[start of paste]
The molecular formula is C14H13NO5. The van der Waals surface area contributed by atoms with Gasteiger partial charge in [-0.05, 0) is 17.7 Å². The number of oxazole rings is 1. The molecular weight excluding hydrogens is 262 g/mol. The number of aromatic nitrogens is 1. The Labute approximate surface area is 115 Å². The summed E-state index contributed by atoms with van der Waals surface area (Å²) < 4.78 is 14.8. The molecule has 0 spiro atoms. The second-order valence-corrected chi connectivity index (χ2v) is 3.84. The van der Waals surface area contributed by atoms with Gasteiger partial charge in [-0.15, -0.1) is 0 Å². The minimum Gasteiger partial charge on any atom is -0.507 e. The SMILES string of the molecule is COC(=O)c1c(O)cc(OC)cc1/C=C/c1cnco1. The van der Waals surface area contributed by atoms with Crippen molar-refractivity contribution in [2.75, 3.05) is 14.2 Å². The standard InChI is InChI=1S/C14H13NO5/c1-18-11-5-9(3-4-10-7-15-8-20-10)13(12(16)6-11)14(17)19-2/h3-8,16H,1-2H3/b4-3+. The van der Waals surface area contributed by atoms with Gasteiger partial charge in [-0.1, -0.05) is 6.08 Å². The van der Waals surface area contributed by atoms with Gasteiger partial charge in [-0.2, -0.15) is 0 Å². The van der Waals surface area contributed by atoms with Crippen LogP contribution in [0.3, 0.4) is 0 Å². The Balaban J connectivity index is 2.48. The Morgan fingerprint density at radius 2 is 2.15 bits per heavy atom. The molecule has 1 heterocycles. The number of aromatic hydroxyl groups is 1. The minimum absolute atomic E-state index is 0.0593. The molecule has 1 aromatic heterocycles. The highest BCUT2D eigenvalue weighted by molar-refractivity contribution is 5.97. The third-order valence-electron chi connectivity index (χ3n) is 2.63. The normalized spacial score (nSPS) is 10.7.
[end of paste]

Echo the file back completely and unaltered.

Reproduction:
The molecular formula is C14H13NO5. The van der Waals surface area contributed by atoms with Gasteiger partial charge in [-0.05, 0) is 17.7 Å². The number of oxazole rings is 1. The molecular weight excluding hydrogens is 262 g/mol. The number of aromatic nitrogens is 1. The Labute approximate surface area is 115 Å². The summed E-state index contributed by atoms with van der Waals surface area (Å²) < 4.78 is 14.8. The molecule has 0 spiro atoms. The second-order valence-corrected chi connectivity index (χ2v) is 3.84. The van der Waals surface area contributed by atoms with Gasteiger partial charge in [-0.15, -0.1) is 0 Å². The minimum Gasteiger partial charge on any atom is -0.507 e. The SMILES string of the molecule is COC(=O)c1c(O)cc(OC)cc1/C=C/c1cnco1. The van der Waals surface area contributed by atoms with Crippen molar-refractivity contribution in [2.75, 3.05) is 14.2 Å². The standard InChI is InChI=1S/C14H13NO5/c1-18-11-5-9(3-4-10-7-15-8-20-10)13(12(16)6-11)14(17)19-2/h3-8,16H,1-2H3/b4-3+. The van der Waals surface area contributed by atoms with Gasteiger partial charge in [-0.1, -0.05) is 6.08 Å². The van der Waals surface area contributed by atoms with Gasteiger partial charge in [-0.2, -0.15) is 0 Å². The van der Waals surface area contributed by atoms with Crippen LogP contribution in [0.3, 0.4) is 0 Å². The Balaban J connectivity index is 2.48. The Morgan fingerprint density at radius 2 is 2.15 bits per heavy atom. The molecule has 1 heterocycles. The number of aromatic hydroxyl groups is 1. The minimum absolute atomic E-state index is 0.0593. The molecule has 1 aromatic heterocycles. The highest BCUT2D eigenvalue weighted by molar-refractivity contribution is 5.97. The third-order valence-electron chi connectivity index (χ3n) is 2.63. The normalized spacial score (nSPS) is 10.7.